''The Guitar Song'' singer-songwriter is one of Nashville's most riveting artists
Jamey Johnson has had a few. It’s the night before the country star finds out how his new 25-track double album, The Guitar Song, performed its first week in stores, and his handlers have it on good authority that the outcome is happy: Johnson’s first No. 1 on Billboard’s country chart. So the 35-year-old singer and a small entourage are celebrating at the bar of the Four Seasons in Beverly Hills.
His pals are celebrating, anyway: Well into what appears to be the latest in a series of double Jack Daniel’s on the rocks, Johnson himself is in a cloudier mood, somewhere between sloshed philosopher and wasted tough guy. He’s answering questions — at veeerrry slooow speeeeed — but not necessarily the ones being asked, holding forth instead on ”the difference between the music industry and real industry” and the continuing importance of Farm Aid. ”You have no idea what it takes to make a man like me,” he finally announces out of nowhere, before asking, a little menacingly, if our interview is done. Yep, probably a wise idea.
That unpolished demeanor may turn off Taylor Swift fans, but it’s a big part of why Johnson has quickly become one of Nashville’s most exciting artists. The tension between violence and vulnerability is key to his appeal. ”There’s a wildness in Jamey’s eyes,” says Dave Cobb, who produced portions of The Guitar Song and its acclaimed 2008 predecessor, That Lonesome Song. ”You never quite know if he’s gonna write a hit song or kick your ass.”
The next afternoon Johnson is pretending to strum his guitar inside a tiny dive bar off Hollywood Boulevard. Matthew McConaughey is directing the music video for ”Playing the Part,” The Guitar Song‘s latest single, and in an attempt to loosen up his fearsomely bearded friend, the actor is doing a goofy little dance between takes. Johnson cracks a half smile, then requests a few fingers of JD in a red plastic cup.
According to Johnson’s manager, ”a different Jamey” woke up this morning, one buoyed by the confirmation that the new album had sold 63,000 copies and debuted in the top 10 of the Billboard 200. Truth be told, though, Joyful Jamey isn’t so unlike Riled-Up Jamey; the distinction might just be a trick of the high-powered movie lights.
It wasn’t always film stars and dive bars. Johnson was born to a religious family in tiny Enterprise, Ala., eventually studying music at Jacksonville State University and joining the Marine Corps Reserve. He moved to Nashville in 2000 and spent years in Music City’s pre-stardom purgatory, singing demos for songwriters and penning tunes for other artists. (One of his biggest successes was Trace Adkins’ decidedly ungloomy 2005 hit, ”Honky Tonk Badonkadonk.”) His major-label debut, 2006’s The Dollar, made only a minor splash. In stark contrast to his current evil-caveman look, that CD’s cover featured a photo of Johnson grinning out from underneath a crisp cowboy hat. ”I think he tried playing the part for a while,” says Luke Lewis, chairman of Johnson’s label, Mercury Nashville. ”It really didn’t work for him.”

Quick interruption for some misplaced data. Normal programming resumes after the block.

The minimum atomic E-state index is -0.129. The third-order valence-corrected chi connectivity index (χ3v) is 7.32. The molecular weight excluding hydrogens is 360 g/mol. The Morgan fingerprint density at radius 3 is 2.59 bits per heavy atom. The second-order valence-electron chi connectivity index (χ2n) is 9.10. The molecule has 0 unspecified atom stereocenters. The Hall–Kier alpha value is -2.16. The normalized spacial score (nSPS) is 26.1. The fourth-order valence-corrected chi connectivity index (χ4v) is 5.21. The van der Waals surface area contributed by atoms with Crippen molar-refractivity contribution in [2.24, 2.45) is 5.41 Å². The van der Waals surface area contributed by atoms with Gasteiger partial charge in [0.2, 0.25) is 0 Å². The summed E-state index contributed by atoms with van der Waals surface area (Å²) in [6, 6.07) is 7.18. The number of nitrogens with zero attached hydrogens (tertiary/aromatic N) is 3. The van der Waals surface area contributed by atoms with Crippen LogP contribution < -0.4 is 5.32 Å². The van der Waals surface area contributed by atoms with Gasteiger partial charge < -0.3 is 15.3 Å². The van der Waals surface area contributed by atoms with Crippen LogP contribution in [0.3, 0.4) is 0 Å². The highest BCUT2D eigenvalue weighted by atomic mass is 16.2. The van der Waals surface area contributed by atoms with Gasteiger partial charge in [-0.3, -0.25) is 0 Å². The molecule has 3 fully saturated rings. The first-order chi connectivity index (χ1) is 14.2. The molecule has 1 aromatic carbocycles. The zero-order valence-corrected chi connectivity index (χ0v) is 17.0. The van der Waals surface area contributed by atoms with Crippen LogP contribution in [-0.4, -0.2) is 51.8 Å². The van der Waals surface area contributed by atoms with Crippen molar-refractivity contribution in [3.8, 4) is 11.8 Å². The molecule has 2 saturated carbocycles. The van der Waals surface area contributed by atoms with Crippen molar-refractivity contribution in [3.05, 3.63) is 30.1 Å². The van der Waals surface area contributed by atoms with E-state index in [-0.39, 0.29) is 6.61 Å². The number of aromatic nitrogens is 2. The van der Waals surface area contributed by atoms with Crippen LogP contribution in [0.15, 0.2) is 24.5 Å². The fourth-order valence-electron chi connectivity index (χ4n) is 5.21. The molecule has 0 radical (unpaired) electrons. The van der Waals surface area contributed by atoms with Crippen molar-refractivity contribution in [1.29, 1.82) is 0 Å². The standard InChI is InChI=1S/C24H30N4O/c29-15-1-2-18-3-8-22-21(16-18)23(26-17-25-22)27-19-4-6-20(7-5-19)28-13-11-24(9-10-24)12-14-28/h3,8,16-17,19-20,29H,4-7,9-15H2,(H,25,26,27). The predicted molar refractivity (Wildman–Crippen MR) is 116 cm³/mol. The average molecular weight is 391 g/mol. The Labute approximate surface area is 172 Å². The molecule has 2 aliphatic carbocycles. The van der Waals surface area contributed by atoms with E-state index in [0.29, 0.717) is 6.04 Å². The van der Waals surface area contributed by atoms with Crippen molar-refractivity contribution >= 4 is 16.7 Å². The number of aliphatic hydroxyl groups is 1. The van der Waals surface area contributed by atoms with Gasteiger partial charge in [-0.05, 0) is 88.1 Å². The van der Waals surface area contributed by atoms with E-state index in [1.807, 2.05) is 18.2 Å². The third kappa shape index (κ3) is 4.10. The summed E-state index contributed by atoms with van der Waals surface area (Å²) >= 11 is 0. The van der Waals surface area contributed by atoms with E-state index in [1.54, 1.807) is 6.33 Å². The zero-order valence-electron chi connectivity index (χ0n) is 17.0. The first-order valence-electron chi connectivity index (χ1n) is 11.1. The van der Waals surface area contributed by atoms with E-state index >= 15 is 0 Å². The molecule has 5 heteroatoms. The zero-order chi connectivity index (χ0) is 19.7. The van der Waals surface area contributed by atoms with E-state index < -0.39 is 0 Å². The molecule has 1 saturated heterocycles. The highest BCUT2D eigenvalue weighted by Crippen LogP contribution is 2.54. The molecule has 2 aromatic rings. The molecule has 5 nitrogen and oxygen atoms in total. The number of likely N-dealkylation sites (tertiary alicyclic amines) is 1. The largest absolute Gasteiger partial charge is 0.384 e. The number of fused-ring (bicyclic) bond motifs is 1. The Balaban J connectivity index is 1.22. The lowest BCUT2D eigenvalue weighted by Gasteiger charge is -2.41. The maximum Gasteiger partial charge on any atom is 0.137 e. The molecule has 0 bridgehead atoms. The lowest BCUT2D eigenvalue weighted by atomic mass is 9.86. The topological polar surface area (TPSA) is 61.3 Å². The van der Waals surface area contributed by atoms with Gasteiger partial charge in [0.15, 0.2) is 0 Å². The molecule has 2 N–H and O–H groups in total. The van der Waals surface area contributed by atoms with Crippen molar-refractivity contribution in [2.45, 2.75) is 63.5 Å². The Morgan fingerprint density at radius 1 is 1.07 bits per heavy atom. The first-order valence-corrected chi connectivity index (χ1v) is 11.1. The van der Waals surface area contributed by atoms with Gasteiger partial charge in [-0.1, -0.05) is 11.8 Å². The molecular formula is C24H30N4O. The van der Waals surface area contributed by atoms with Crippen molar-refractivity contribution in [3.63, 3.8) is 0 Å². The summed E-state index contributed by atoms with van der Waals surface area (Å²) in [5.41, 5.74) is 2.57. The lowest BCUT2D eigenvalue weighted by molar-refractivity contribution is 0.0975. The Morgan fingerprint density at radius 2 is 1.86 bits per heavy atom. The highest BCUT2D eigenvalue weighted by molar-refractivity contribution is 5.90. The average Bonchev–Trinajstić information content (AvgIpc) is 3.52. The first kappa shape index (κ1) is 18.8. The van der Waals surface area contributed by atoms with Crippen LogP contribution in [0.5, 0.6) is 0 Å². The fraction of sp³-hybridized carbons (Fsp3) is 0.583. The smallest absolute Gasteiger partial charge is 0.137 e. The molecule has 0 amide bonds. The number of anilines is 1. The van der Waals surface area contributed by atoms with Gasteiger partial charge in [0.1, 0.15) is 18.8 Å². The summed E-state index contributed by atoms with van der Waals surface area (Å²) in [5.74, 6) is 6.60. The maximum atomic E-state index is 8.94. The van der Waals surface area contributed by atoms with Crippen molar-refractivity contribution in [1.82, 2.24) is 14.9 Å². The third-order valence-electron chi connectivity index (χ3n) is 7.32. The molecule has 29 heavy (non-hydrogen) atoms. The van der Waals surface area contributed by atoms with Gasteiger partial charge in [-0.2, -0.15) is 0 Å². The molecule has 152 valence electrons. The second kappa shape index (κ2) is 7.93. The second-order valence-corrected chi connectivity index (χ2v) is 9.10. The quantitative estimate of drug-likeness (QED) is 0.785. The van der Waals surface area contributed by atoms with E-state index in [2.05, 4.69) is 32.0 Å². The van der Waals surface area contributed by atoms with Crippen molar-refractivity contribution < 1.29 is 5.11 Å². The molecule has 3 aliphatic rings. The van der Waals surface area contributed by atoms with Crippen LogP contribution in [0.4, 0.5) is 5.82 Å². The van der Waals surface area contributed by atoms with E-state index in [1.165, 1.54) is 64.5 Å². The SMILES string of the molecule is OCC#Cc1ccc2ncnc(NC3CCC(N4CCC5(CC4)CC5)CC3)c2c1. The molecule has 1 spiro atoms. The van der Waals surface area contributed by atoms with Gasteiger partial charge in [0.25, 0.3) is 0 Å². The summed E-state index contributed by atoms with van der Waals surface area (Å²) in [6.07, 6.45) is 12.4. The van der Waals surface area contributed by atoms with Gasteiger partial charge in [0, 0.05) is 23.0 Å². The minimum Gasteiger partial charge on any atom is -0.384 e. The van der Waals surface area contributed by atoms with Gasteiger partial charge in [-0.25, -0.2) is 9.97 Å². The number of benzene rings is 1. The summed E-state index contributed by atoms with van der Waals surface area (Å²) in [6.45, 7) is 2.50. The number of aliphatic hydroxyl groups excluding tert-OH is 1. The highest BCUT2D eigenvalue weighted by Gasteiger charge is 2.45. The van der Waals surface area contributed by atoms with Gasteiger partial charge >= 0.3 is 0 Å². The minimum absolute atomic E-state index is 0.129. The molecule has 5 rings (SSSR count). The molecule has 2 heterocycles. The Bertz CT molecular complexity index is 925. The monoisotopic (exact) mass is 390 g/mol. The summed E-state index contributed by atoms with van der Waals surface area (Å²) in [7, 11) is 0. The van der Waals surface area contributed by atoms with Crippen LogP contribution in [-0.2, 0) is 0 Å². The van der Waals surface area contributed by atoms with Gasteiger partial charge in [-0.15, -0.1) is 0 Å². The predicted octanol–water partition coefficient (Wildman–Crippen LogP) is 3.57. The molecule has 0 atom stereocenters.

On the Grammy-nominated That Lonesome Song, Johnson went way darker, charting the dehumanizing effects of his divorce and a bout with drug addiction. These days, he doesn’t want to talk about those times. ”I don’t feel connected to any one memory more than I do the others,” he says. ”I find me to be one of the most boring topics.”
The singer’s latest album expands his scope, with tunes about heartbreak and blue-collar struggle, as well as comic pieces about life in the fast lane. In ”Playing the Part,” he berates himself for appearing on the short-lived Fox reality series Nashville. ”These high-dollar women and the fame and the fortune,” he growls, ”ain’t worth the ticket I bought.”
Johnson says the two-disc set, which is divided into a ”Black Album” and a slightly cheerier ”White Album,” pairs ”songs that tell the deceleration of somebody’s happiness” with ”stories that tell the acceleration of that same person’s happiness.” Ups and downs are country’s meat and potatoes, of course, yet there’s a conceptual ambition to The Guitar Song — not to mention an emotional intensity — that sets it apart from much of Nashville’s more circumscribed fare.
”Jamey is a strong cup of country-music coffee,” says Tony Thomas, music director at Seattle country station KMPS-FM. ”He has a vision of what he’s trying to communicate, and as a songwriter he’s able to open up his soul and put it out there. But you have to lean in his direction. On his album, you’re in Jamey Johnson’s world.”
That can be a chilly place. Yet Johnson rules it with impressive will. ”I’m not looking for the path of least resistance,” he says on his tour bus during a break from shooting. ”I don’t really give a s— what the path of least resistance is. I’m out here looking to make the best album I can possibly make with the abilities I have at my disposal.” He shrugs, daring you to doubt him. ”If it works, wonderful. If it doesn’t work, no less wonderful.”